The Global Goals for Sustainable Development. You might know them as the Global Goals or the SDGs for short. They are 17 objectives set out by the UN, which will require cooperation on a global scale if we are to achieve them by the year 2030. Though a decade may seem like a long time, these are not small goals. From eliminating poverty to combating climate change, achieving these goals will radically change our world for the better.
The 17 Sustainable Development Goals
At KCJ, one of the goals we identify with most strongly is Goal #4: Quality Education. We know that one of the best ways to make real change is to provide the next generation with the skills and knowledge they need to succeed. That’s why we launched our #kids2030 initiative last year and began integrating the SDGs into our teaching. To learn more about why it’s so important to bring the SDGs into the classroom (or onto your computer screen, in our virtual classes!) we spoke with Bernat Ferragut, one of our Curriculum Developers.
Bernat, one of KCJ’s Curriculum Developers
Though Bernat only learned about the SDGs through his work at KCJ, he has long been living by their values. “Since my early 20s, I have been very proactive in the protection and caring of the earth we live in.” While earning his Master’s degree in Clean Technologies, he learned how to build sustainable buildings and homes. “These kinds of initiatives where people think together on how to make things better are beautiful.”
Bernat immediately saw the need to bring the SDGs into classrooms. “It made total sense to me. The SDGs offer an ethical framework for our actions as individuals, companies, and society as whole. We have advanced a lot technologically in the last few years but unless we frame this development inside the bigger ethics-focused picture, we won't go too far as a human species.”
At KCJ, we equip kids and teachers with digital skills, like how to code for example. So how do the SDGs help students understand coding? “The SDGs are an ethical guideline”, Bernat explained. “Now when a kid learns to code and wants to solve a problem, if the problem is framed within the SDGs, then they can do it for good. If they focus on solving problems connected to the SDGs, the problems they will try to solve have a broader effect on society and are not only for personal gain.”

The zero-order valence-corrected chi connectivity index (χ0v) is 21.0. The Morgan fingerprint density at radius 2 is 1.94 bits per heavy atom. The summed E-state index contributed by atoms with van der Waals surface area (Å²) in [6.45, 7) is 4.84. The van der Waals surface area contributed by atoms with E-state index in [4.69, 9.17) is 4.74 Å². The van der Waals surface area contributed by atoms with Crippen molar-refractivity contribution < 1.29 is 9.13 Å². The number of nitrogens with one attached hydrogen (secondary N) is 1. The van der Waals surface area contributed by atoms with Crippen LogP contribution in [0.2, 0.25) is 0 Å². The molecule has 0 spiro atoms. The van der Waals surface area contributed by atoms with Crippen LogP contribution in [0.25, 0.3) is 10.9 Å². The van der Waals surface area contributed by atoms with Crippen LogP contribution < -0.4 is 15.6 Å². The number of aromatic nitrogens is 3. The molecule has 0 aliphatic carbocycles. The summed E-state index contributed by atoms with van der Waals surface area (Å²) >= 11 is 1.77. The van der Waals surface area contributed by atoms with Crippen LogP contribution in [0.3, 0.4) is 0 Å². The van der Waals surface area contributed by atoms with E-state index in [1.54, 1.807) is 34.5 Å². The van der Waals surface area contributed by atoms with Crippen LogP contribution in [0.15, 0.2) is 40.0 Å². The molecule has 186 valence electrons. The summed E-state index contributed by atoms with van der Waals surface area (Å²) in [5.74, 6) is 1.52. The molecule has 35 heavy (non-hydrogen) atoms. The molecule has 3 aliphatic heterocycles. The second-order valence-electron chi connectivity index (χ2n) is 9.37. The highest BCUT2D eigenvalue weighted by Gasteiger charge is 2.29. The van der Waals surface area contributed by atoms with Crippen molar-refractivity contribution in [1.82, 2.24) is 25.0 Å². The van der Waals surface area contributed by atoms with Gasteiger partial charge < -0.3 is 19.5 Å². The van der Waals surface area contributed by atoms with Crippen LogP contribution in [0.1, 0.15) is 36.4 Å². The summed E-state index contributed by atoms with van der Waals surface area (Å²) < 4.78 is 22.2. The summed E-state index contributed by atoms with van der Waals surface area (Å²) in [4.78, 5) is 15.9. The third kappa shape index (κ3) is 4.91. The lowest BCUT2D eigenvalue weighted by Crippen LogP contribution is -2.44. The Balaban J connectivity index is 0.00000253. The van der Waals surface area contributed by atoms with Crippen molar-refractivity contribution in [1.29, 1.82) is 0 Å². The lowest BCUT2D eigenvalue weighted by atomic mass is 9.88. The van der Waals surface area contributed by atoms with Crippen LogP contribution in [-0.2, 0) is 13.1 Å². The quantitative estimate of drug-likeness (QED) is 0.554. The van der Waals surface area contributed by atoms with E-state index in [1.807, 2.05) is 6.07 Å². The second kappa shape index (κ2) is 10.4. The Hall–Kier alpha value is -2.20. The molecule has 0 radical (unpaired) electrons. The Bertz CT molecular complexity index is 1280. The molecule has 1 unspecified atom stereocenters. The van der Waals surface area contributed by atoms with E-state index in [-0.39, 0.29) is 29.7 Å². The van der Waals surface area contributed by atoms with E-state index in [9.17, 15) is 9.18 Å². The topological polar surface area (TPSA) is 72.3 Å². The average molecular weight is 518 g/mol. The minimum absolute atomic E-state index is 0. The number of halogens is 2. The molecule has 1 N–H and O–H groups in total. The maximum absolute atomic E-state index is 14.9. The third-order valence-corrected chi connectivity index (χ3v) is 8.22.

In 2019, KCJ was the first to deliver Artificial Intelligence workshops in classrooms across Canada. “This was a pivotal moment when we saw the need to include ethics into our programs. Because of [AI’s] highly technical complexity, it was much better to start in broad terms, explaining the potential advantages and side effects of a technology like this. Without knowing it, we were starting to use the SDGs.”
Whether or not the students we teach grow up to be the creators of new AI technologies, they will certainly use and be affected by AI (in fact, they already use it each and every day!). AI ethics is an essential subject for anyone to understand. “AI will reach all facets of our lives”, says Bernat. “It's important we understand its capabilities and limitations so we can use it properly...so it is used to help us and not the contrary.”
With 17 goals to choose from, where do you start? It’s not surprising that Bernat has a soft spot for the goals that directly aim to protect the environment. But he’s not the only one! “I see the new generations are much more aware of environmental problems than the previous [generations],” Bernat reflects.
If you’ve been following us on social media, you may have heard us hint at our upcoming #kids2030 Challenge, launching globally in October. “We will bring kids on an online adventure to learn about the SDGs, with the focus on SDG #12: Responsible Production and Consumption. We have designed a set of games, data visualization activities, and ethical questions to present the SDGs to kids in a deep but very fun way. It’s an ambitious project: it connects the SDGs, coding, data science, and AI. It will be a central part of KCJ in the following years.”
“Something tells me the #kids2030 Challenge will be huge.” You heard it here first, folks - stay tuned!
How does Bernat want to see the world in 2030? “I hope we can create a more conscious society where we can live happier with less stuff while using new tech in an intelligent and responsible way. It is important to have a clear, inclusive, and ethical road map to grow together on this beautiful planet.”
What about you? How do you want the world to look in 2030? September 20-27 is Climate Week, the perfect time to write a letter to our country’s decision makers, join a Climate Strike, or make some environmentally-friendly changes in your own life. And of course, don’t forget to sign up for our newsletter to be the first to know when the #kids2030 Challenge launches!
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